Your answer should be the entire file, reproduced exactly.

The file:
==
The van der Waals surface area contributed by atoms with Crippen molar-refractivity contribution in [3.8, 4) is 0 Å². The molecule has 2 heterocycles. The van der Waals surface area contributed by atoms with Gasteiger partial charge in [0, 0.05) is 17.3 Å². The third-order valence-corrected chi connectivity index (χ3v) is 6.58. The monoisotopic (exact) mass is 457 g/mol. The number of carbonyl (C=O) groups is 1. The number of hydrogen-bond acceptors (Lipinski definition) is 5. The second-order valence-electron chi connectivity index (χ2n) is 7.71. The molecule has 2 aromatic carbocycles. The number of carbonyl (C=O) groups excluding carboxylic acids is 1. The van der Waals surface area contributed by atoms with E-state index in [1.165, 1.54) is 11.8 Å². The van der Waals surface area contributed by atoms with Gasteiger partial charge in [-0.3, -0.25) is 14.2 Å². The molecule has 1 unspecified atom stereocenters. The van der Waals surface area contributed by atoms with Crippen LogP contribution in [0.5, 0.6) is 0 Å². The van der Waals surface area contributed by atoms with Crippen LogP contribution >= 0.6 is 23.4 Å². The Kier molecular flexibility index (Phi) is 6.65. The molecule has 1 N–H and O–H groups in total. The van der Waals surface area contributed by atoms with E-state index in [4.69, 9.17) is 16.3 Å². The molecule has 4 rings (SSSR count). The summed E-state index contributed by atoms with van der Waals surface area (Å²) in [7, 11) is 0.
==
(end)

The van der Waals surface area contributed by atoms with Crippen molar-refractivity contribution in [3.8, 4) is 0 Å². The molecule has 2 heterocycles. The van der Waals surface area contributed by atoms with Gasteiger partial charge in [0, 0.05) is 17.3 Å². The third-order valence-corrected chi connectivity index (χ3v) is 6.58. The monoisotopic (exact) mass is 457 g/mol. The number of carbonyl (C=O) groups is 1. The number of hydrogen-bond acceptors (Lipinski definition) is 5. The second-order valence-electron chi connectivity index (χ2n) is 7.71. The molecule has 2 aromatic carbocycles. The number of carbonyl (C=O) groups excluding carboxylic acids is 1. The van der Waals surface area contributed by atoms with E-state index in [1.165, 1.54) is 11.8 Å². The van der Waals surface area contributed by atoms with Gasteiger partial charge in [-0.3, -0.25) is 14.2 Å². The molecule has 1 unspecified atom stereocenters. The van der Waals surface area contributed by atoms with Crippen LogP contribution in [0.5, 0.6) is 0 Å². The van der Waals surface area contributed by atoms with Crippen LogP contribution >= 0.6 is 23.4 Å². The Kier molecular flexibility index (Phi) is 6.65. The molecule has 1 N–H and O–H groups in total. The van der Waals surface area contributed by atoms with E-state index in [4.69, 9.17) is 16.3 Å². The molecule has 4 rings (SSSR count). The summed E-state index contributed by atoms with van der Waals surface area (Å²) in [7, 11) is 0.